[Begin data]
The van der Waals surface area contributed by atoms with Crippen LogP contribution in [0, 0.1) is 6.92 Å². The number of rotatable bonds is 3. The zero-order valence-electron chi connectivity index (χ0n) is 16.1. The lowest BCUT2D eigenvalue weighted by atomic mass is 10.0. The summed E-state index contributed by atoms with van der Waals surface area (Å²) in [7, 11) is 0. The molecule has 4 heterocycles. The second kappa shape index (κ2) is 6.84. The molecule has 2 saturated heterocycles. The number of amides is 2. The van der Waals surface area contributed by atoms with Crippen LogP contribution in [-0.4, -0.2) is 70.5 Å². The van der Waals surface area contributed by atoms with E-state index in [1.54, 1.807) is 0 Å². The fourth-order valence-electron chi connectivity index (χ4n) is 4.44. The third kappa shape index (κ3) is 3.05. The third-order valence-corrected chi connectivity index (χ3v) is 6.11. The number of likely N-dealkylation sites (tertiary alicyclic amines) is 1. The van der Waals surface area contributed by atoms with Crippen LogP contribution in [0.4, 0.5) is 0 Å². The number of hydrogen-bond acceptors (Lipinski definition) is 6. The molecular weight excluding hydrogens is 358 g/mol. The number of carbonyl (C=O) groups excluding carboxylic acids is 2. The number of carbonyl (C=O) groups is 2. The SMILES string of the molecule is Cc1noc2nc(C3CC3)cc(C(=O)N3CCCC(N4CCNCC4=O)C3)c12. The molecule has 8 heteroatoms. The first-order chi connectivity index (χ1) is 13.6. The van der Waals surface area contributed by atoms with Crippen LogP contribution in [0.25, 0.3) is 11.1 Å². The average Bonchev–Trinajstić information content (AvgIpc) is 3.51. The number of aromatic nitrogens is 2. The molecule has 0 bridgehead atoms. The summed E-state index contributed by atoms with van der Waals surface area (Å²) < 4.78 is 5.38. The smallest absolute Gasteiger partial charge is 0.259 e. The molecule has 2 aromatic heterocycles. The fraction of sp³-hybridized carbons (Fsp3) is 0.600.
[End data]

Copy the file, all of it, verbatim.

The van der Waals surface area contributed by atoms with Crippen LogP contribution in [0, 0.1) is 6.92 Å². The number of rotatable bonds is 3. The zero-order valence-electron chi connectivity index (χ0n) is 16.1. The lowest BCUT2D eigenvalue weighted by atomic mass is 10.0. The summed E-state index contributed by atoms with van der Waals surface area (Å²) in [7, 11) is 0. The molecule has 4 heterocycles. The second kappa shape index (κ2) is 6.84. The molecule has 2 saturated heterocycles. The number of amides is 2. The van der Waals surface area contributed by atoms with Crippen LogP contribution in [-0.4, -0.2) is 70.5 Å². The van der Waals surface area contributed by atoms with E-state index in [1.54, 1.807) is 0 Å². The fourth-order valence-electron chi connectivity index (χ4n) is 4.44. The third kappa shape index (κ3) is 3.05. The third-order valence-corrected chi connectivity index (χ3v) is 6.11. The number of likely N-dealkylation sites (tertiary alicyclic amines) is 1. The van der Waals surface area contributed by atoms with Crippen LogP contribution in [0.4, 0.5) is 0 Å². The number of hydrogen-bond acceptors (Lipinski definition) is 6. The molecular weight excluding hydrogens is 358 g/mol. The number of carbonyl (C=O) groups excluding carboxylic acids is 2. The number of carbonyl (C=O) groups is 2. The SMILES string of the molecule is Cc1noc2nc(C3CC3)cc(C(=O)N3CCCC(N4CCNCC4=O)C3)c12. The molecule has 8 heteroatoms. The first-order chi connectivity index (χ1) is 13.6. The van der Waals surface area contributed by atoms with Crippen LogP contribution in [0.25, 0.3) is 11.1 Å². The average Bonchev–Trinajstić information content (AvgIpc) is 3.51. The number of aromatic nitrogens is 2. The molecule has 0 bridgehead atoms. The summed E-state index contributed by atoms with van der Waals surface area (Å²) < 4.78 is 5.38. The smallest absolute Gasteiger partial charge is 0.259 e. The molecule has 2 aromatic heterocycles. The fraction of sp³-hybridized carbons (Fsp3) is 0.600.